I remember being a younger version on myself and asking my mom, “Where were you when President Kennedy was assassinated?” I wasn’t even sure if my mom was old enough to remember that, but I asked anyway.
“I was in grade school, on the playground. We were all called back into our classrooms and watched the news the rest of the day.” She responded with a far off glaze in her eyes.
I remember asking my grandmother what she was doing on that infamous day in December when Pearl Harbor was attacked by the Japanese. She was 11 in 1941. She was in grade school and she will never forget what that did to the country. She compares it to 9-11.
I wonder what my kids will ask me. “Do you remember where you were during the Columbine shootings?”
“How did you feel when you heard that the Twin Towers had been hit by airplanes?”
“What were you doing when Saddam Hussein was captured?”
I wonder what my response will be. Will I well up with tears for those who lost their lives? Will I remember my feelings with a heavy heart, or will I just state the facts plain and simple?
Even now thinking back on those events that have shaped the world we live in now, I am filled with immense sadness. I can remember exactly where I was and what I was doing on those terrible and glorious days.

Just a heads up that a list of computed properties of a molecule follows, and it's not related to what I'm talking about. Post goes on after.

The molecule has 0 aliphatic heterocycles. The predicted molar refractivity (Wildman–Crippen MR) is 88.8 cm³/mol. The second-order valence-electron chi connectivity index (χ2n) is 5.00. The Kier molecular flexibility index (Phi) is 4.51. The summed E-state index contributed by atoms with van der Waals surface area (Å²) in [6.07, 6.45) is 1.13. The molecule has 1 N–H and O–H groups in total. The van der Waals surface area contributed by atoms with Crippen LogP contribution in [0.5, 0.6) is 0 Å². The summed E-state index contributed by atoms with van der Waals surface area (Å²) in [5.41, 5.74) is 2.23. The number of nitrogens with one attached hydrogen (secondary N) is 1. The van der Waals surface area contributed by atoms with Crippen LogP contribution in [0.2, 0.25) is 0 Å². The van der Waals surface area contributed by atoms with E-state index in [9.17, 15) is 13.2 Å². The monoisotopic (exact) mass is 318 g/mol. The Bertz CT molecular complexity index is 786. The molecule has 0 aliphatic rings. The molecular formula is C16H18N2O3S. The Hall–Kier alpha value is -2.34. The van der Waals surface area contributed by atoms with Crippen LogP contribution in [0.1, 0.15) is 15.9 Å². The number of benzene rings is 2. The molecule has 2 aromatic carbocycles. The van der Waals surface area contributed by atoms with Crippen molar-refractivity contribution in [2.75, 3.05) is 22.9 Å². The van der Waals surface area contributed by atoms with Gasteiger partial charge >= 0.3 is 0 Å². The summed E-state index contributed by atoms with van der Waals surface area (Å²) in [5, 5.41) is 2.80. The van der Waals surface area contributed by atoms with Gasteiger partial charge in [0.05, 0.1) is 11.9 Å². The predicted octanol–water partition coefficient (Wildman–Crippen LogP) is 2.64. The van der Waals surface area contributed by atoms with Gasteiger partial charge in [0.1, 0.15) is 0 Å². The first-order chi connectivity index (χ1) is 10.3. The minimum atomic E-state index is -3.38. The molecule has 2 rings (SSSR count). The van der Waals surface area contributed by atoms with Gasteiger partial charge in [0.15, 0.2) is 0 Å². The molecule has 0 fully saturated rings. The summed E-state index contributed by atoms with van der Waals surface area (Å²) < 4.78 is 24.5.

I was a junior in High School when the Columbine shootings happened. I remember sitting in my Social Studies class talking about what occurred. I remember looking at one girl who sat across the room from me and being shocked when she said, “If that were to happen, Nikki and Jennie would have been shot.” Wow, that stung. I changed my ways after that.
I was engaged to a man in the Navy when the towers fell. I was getting ready for my early morning classes and had sat down on the couch to watch the Today Show when I watched the second plane crash into one of the towers. My cell phone rang and my fiancé told me his ship was leaving the coast and he didn’t know when he would be able to talk to me again. I was an emotional disaster.
My friends wanted to watch the coverage over and over. I couldn’t take it. I went into the bathroom and curled up into a ball and cried. I cried my eyes out. I cried for those who lost their lives. I cried for those who lost loved ones. But mostly I cried because I didn’t know what would happen to my fiancé.
I was washing dishes in my in-laws kitchen when my father-in-law told me Saddam Hussein had been captured that morning before we went to church. I didn’t believe him and made him turn the television on to show me, and there before my eyes was video of Saddam being led away in handcuffs from his hideout. My feeling that day: happiness. I thought to myself, “the war we’ve been fighting was worth it. The sacrifice of those in the military was all for this.”
I hope I always remember what I was doing and how I felt on those important days in history.
Where were you on those life altering dates? Do you remember what you were thinking and feeling when those events occurred?